When TEDx came to Norwich
A review of inspirational speeches
We're lucky enough to have a client in City College Norwich (CCN) our local FE/HE establishment. In a rapidly changing world for education, CCN are a savvy bunch of thinkers who look beyond obvious channels to stand out from the crowd. They work hard to build their local profile, have strong links with an array of businesses and entrepreneurs, and turn long term ambitions into reality and ultimately student recruitment.
We were not therefore totally surprised when a meeting brought about a mention of hosting a TEDx event in Norwich. All things TED are held in high regard across many industries, with the notforprofit organisation devoted to Ideas Worth Spreading. It began in the form of a conference in 1984 bringing together three worlds: Technology, Entertainment and Design. TEDx may be localised and independent events, but there are hoops to be jumped through and much kudos to be gained at meeting the requirements necessary to host an event. As said, none of this is surprising that it was achieved by CCN.
I personally had not attended a TED event before, but the American webcasts I had viewed were always extremely loud and highly engaging affairs. I was slightly apprehensive to see how this would work with our more reserved British culture. This point was almost seconded by the theme of #TEDxCCN, which was Social Enterprise and Philanthropy in the 21st Century. Without doubt a challenging matter in today's world where it's so easy to tighten your belt and just close the door.
I shouldn't have worried. The eclectic mix of crowd from students to young businesses to old established heads added to the mix of the whole event, and the speakers drew in the audience in such an all consuming way that it felt only natural to join in with the growing enthusiasm.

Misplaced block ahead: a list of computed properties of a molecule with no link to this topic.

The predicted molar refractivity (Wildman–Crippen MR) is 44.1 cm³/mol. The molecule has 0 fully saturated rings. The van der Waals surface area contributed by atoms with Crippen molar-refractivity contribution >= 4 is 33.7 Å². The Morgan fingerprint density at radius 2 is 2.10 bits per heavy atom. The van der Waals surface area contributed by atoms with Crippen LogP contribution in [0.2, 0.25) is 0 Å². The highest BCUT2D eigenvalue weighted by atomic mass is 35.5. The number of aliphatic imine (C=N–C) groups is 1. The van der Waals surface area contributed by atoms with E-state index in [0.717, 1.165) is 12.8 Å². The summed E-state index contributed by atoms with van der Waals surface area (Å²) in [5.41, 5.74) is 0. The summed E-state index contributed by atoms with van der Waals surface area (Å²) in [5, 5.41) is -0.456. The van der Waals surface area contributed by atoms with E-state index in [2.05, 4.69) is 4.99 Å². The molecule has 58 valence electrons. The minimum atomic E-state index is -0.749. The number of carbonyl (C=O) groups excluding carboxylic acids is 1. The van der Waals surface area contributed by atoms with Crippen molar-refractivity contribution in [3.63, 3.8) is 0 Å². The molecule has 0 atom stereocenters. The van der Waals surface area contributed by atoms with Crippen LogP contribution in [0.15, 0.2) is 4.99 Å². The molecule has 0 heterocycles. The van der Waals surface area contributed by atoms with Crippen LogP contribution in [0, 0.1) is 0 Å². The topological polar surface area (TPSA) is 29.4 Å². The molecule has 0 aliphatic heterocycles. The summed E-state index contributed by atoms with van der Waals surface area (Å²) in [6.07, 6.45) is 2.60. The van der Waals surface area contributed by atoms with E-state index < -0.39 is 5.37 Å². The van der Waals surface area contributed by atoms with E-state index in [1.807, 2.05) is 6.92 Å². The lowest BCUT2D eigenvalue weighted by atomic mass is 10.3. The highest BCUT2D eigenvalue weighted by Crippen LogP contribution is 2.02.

The four speakers took to the floor for their precise 18 minute slots.
- local social entrepreneur & business speaker @robertashton
- JP Morgan Jr an intriguing American speaker who specialises in how we make connections in our everyday interactions and developments
- Richard Morris who set up a moral affiliate scheme - The Giving Machine (@givingmachineUK)
- Charley Johnson, a second American, who gave up the 'perfect' corporate life to promote life changing simple human acts via the 'Pay it Forward Movement', where it is asked that a good deed is returned, via its reciprocation to another.
I won't go into details as to the content, as all the speeches are online at tedxccn.com. I would highly recommend that you take time out of your day and have a watch. What I will say is that all were inspiring, thought provoking and massively engaging. And this was no ordinary business speaker network type event.
It was refreshing to hear spoken out loud how easy it is for our everyday connections to break down and what we can do to do something about it. That we can go about everyday life but still do our bit even if we're online shopping. And that it is possible to work together to make the world better, by simply caring more and taking general notice of those that every single different day touch our lives.
Yes it sounds idealistic and even errs on the side of sycophantic, but when you see the momentum that has been gained and read through some of the experiences posted via pifexperience.org it makes you feel slightly less cynical about the current state of play.
I left the event feeling cheered and uplifted that society was not necessarily doomed, that we should simply all be more aware of our surroundings and actions and all try and do our bit. It was as I would have expected from CCN, a well put on event and extremely pertinent and well thought through. It was a privilege to be a part of it.